Despite the hype surrounding tech “unicorns” — the myriad of startups that are valued at over $1 billion — the number of entrepreneurial endeavours in the US has actually been declining for some time now.
“Historically, the U.S. has exhibited a high pace of entrepreneurship with a small share of fast growing young firms disproportionately accounting for job creation and productivity growth,” said the new study. “The decline in startups and the accompanying decline in high growth young firms either suggests adverse consequences for U.S. economic growth or a change in the way that such growth will be achieved.”
The researchers — Ryan Decker of the Federal Reserve, Ron Jarmin and Javier Miranda of the US Census Bureau, and John Haltiwanger of the University of Maryland — analysed the rate at which startups are adding employees and found that the number of high-growth firms has decreased significantly.
“In 1999, a firm at the 90th percentile of the employment growth rate distribution grew about 31 per cent faster than the median firm. Moreover, the 90-50 differential was 16 per cent larger than the 50-10 differential reflecting the positive skewness of the employment growth rate distribution,” said the study.
“By 2007, the 90-50 differential was only 4 per cent larger than the 50-10, and it continued to exhibit a trend decline through 2011.”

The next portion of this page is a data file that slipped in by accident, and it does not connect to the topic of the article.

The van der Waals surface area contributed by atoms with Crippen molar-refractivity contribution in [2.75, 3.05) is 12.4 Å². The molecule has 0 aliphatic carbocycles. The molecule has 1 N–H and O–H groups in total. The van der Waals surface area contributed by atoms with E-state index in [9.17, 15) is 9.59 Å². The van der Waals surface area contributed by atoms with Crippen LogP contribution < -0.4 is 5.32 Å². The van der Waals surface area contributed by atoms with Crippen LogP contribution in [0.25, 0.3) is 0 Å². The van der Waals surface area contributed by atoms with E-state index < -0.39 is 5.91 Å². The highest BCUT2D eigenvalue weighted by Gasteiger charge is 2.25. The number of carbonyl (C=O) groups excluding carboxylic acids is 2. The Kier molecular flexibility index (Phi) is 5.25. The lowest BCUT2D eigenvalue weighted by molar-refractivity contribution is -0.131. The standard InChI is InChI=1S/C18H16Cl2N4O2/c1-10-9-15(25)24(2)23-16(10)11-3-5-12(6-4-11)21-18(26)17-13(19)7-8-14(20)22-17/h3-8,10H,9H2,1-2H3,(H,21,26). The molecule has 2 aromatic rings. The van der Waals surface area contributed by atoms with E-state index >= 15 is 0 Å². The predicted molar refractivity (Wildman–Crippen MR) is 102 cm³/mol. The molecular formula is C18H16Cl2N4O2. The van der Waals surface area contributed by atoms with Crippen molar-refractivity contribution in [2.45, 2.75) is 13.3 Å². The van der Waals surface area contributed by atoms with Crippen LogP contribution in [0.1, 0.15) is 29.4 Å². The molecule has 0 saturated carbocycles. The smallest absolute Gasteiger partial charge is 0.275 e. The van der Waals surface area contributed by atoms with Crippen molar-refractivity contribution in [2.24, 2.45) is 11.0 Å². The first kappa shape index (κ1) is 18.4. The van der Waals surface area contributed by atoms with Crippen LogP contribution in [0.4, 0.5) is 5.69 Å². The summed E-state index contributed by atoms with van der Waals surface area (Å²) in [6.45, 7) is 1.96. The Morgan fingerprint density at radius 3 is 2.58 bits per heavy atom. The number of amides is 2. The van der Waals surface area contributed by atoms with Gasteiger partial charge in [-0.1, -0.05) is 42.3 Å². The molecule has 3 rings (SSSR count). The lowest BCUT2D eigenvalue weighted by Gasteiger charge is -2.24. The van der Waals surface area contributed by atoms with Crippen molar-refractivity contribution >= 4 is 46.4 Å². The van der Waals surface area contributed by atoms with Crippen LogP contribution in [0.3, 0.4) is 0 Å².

Essentially, there has always been a large number of startups in the US. Of those startups, a select few are able to catch on and heat up quickly. These firms hired a disproportionate number of people, helping to stimulate the labour market.
Over the past 15 years, not only have there been fewer startups overall said the study, but a smaller number have been able to transform into high growth companies.
This is also an issue for the broader US economy since these companies also carry the load for the economy in terms of new hiring and increasing productivity, which has been stagnant in recent years.
“Evidence suggests that young firms devote disproportionately more resources to innovation, so the high growth of young firms is particularly important for aggregate productivity growth,” wrote the researchers. “If rapid firm-level growth reflects efficient movement of labour toward high-productivity producers, then reductions in the number and impact of such firms may be a cause for concern.”
While the researchers didn’t empirically dive into the reasons behind the slowing pace of startup hiring growth, they did provide possible answers.
- Startups don’t know how big they should be. Either through regulation or distorted markets, firms aren’t sure if they are ready to take on more employees.
- Startups are prioritising other forms of growth besides adding employees. The researchers suggest that young companies could be buying machines or expanding internationally. Additionally, they may find it more profitable to be acquired by larger, mature businesses.
This is troubling, said the researchers, because the US economy has for so long been supported by these high-growth entrepreneurial firms and without them, the country’s future growth prospects could be limited.
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